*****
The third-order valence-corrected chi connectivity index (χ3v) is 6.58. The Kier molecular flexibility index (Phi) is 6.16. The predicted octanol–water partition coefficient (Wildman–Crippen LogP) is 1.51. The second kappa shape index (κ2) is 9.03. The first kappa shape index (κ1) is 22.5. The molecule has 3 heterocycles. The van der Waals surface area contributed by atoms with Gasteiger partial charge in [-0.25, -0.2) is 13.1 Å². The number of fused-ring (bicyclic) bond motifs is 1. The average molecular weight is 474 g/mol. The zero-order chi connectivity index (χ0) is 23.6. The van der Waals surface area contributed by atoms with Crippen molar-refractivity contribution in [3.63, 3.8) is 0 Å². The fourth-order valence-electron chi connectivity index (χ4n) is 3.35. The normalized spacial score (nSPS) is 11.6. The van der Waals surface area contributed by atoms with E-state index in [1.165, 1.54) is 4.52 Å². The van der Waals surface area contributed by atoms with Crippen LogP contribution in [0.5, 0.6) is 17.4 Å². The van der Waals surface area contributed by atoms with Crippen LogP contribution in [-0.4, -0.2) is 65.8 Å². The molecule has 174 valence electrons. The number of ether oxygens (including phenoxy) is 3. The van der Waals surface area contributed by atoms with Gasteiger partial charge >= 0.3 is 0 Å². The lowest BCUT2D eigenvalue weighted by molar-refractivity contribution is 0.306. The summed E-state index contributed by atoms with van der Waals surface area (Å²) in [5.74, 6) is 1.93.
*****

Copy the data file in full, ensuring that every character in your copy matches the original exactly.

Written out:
The third-order valence-corrected chi connectivity index (χ3v) is 6.58. The Kier molecular flexibility index (Phi) is 6.16. The predicted octanol–water partition coefficient (Wildman–Crippen LogP) is 1.51. The second kappa shape index (κ2) is 9.03. The first kappa shape index (κ1) is 22.5. The molecule has 3 heterocycles. The van der Waals surface area contributed by atoms with Gasteiger partial charge in [-0.25, -0.2) is 13.1 Å². The number of fused-ring (bicyclic) bond motifs is 1. The average molecular weight is 474 g/mol. The zero-order chi connectivity index (χ0) is 23.6. The van der Waals surface area contributed by atoms with Crippen molar-refractivity contribution in [3.63, 3.8) is 0 Å². The fourth-order valence-electron chi connectivity index (χ4n) is 3.35. The normalized spacial score (nSPS) is 11.6. The van der Waals surface area contributed by atoms with E-state index in [1.165, 1.54) is 4.52 Å². The van der Waals surface area contributed by atoms with Crippen LogP contribution in [0.5, 0.6) is 17.4 Å². The van der Waals surface area contributed by atoms with Crippen LogP contribution in [-0.4, -0.2) is 65.8 Å². The molecule has 174 valence electrons. The number of ether oxygens (including phenoxy) is 3. The van der Waals surface area contributed by atoms with Gasteiger partial charge >= 0.3 is 0 Å². The lowest BCUT2D eigenvalue weighted by molar-refractivity contribution is 0.306. The summed E-state index contributed by atoms with van der Waals surface area (Å²) in [5.74, 6) is 1.93.